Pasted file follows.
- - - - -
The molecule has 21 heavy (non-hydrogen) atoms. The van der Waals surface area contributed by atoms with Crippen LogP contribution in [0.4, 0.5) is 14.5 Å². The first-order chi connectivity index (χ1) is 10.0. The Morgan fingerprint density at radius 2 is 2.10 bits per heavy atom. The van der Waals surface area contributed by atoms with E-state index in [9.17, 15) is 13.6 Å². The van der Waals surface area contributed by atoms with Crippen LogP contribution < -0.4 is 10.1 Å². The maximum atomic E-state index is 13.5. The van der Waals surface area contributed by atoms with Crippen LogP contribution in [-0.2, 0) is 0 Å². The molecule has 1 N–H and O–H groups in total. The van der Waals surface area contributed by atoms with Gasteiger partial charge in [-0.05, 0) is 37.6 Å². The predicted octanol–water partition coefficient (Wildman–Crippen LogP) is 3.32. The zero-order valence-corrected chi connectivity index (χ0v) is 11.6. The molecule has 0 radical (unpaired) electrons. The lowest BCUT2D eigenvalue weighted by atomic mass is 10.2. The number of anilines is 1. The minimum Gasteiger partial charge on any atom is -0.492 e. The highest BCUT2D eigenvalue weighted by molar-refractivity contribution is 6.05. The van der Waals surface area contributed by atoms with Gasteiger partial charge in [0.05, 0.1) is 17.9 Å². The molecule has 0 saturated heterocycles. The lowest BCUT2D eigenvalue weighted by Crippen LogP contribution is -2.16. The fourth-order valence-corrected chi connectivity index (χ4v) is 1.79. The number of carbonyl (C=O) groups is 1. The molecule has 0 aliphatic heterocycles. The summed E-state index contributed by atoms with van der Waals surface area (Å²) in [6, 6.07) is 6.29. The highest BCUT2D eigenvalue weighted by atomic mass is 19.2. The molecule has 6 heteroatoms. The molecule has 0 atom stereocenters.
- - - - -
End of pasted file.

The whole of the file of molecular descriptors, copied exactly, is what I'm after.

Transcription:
The molecule has 21 heavy (non-hydrogen) atoms. The van der Waals surface area contributed by atoms with Crippen LogP contribution in [0.4, 0.5) is 14.5 Å². The first-order chi connectivity index (χ1) is 10.0. The Morgan fingerprint density at radius 2 is 2.10 bits per heavy atom. The van der Waals surface area contributed by atoms with E-state index in [9.17, 15) is 13.6 Å². The van der Waals surface area contributed by atoms with Crippen LogP contribution < -0.4 is 10.1 Å². The maximum atomic E-state index is 13.5. The van der Waals surface area contributed by atoms with Crippen LogP contribution in [-0.2, 0) is 0 Å². The molecule has 1 N–H and O–H groups in total. The van der Waals surface area contributed by atoms with Gasteiger partial charge in [-0.05, 0) is 37.6 Å². The predicted octanol–water partition coefficient (Wildman–Crippen LogP) is 3.32. The zero-order valence-corrected chi connectivity index (χ0v) is 11.6. The molecule has 0 radical (unpaired) electrons. The lowest BCUT2D eigenvalue weighted by atomic mass is 10.2. The number of anilines is 1. The minimum Gasteiger partial charge on any atom is -0.492 e. The highest BCUT2D eigenvalue weighted by molar-refractivity contribution is 6.05. The van der Waals surface area contributed by atoms with Gasteiger partial charge in [0.05, 0.1) is 17.9 Å². The molecule has 0 saturated heterocycles. The lowest BCUT2D eigenvalue weighted by Crippen LogP contribution is -2.16. The fourth-order valence-corrected chi connectivity index (χ4v) is 1.79. The number of carbonyl (C=O) groups is 1. The molecule has 0 aliphatic heterocycles. The summed E-state index contributed by atoms with van der Waals surface area (Å²) in [6, 6.07) is 6.29. The highest BCUT2D eigenvalue weighted by atomic mass is 19.2. The molecule has 6 heteroatoms. The molecule has 0 atom stereocenters.